Picks and Pans Review: Vurt

UPDATED 02/20/1995 at 01:00 AM EST Originally published 02/20/1995 at 01:00 AM EST

by Jeff Noon

Englishman Noon, a former punk musician, has written a searing and surreal first novel. Reality and technology take on a slippery, hallucinatory quality in this arresting sci-fi vision of near-future Manchester. Maybe that's because everyone except the cops is stoned on Vurt. Part drug, part software, Vurt is the gateway to a dangerous, Dali-esque virtual playhouse. It comes in the form of color-coded feathers with names like Talking Bush, Honey Suckers and English Voodoo. Each brand, when tickled against the pharynx, ushers you into a discrete transcendental state. The story is told by Scribble, a druggie who is engaged in an Orpheus-like search for his sister (and lover), who entered one of Vurt's vast virtual arenas and never emerged.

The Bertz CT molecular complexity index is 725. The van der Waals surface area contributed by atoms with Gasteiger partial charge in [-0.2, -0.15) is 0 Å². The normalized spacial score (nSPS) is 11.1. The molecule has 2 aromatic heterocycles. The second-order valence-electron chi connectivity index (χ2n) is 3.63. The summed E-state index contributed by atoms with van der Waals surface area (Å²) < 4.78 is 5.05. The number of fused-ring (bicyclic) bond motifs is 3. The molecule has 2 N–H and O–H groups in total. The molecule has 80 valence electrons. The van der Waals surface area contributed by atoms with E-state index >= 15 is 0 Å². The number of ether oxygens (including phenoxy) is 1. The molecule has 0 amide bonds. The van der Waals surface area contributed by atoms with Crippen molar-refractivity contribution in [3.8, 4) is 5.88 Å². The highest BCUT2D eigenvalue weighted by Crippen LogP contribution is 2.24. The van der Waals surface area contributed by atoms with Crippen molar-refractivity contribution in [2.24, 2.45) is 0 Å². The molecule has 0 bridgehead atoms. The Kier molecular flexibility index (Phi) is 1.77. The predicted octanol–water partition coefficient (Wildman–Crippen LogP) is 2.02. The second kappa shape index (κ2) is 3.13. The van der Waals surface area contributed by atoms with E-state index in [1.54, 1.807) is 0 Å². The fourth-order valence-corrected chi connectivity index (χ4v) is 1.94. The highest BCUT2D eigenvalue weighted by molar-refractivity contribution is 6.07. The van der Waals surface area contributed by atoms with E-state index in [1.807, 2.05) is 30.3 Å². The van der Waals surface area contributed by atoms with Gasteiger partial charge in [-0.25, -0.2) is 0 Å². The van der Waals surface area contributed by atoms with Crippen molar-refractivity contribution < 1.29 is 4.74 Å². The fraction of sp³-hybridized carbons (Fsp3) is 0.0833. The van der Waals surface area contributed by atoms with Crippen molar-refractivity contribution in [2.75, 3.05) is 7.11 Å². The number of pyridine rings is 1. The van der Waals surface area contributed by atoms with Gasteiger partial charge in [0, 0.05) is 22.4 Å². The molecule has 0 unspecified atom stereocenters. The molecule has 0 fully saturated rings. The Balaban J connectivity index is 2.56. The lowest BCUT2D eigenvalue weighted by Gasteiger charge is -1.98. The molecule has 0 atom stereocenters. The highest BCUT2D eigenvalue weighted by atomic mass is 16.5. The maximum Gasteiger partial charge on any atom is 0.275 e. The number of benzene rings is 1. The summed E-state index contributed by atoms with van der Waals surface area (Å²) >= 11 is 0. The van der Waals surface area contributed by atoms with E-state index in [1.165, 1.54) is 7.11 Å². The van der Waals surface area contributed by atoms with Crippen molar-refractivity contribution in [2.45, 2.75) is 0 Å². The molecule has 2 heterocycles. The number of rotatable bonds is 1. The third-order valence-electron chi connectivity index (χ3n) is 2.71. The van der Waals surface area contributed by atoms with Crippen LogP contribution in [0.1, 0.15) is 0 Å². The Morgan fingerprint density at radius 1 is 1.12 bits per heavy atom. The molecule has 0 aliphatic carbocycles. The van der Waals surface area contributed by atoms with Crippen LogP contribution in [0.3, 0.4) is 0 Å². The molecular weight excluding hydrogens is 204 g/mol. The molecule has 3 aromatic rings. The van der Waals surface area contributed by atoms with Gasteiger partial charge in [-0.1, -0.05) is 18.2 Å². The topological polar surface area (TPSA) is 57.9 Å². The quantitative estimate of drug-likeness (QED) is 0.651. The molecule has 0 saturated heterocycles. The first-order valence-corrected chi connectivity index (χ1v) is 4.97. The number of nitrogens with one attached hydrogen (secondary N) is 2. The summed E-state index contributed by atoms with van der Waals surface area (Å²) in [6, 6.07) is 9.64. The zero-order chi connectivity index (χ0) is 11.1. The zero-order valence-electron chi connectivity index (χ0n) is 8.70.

The language throughout contains the most poetic street vernacular since Anthony Burgess's A Clockwork Orange. (Bionic thugs are called robogoths. A movie theater is a shimmy.) In fact, Vurt's only significant flaw is that its reach far exceeds its plot. After creating such an original and transporting atmosphere, Noon isn't quite sure what to do with it. But he has written a memorable book, one that manages to make the virtual almost palpable. (Crown, $22)

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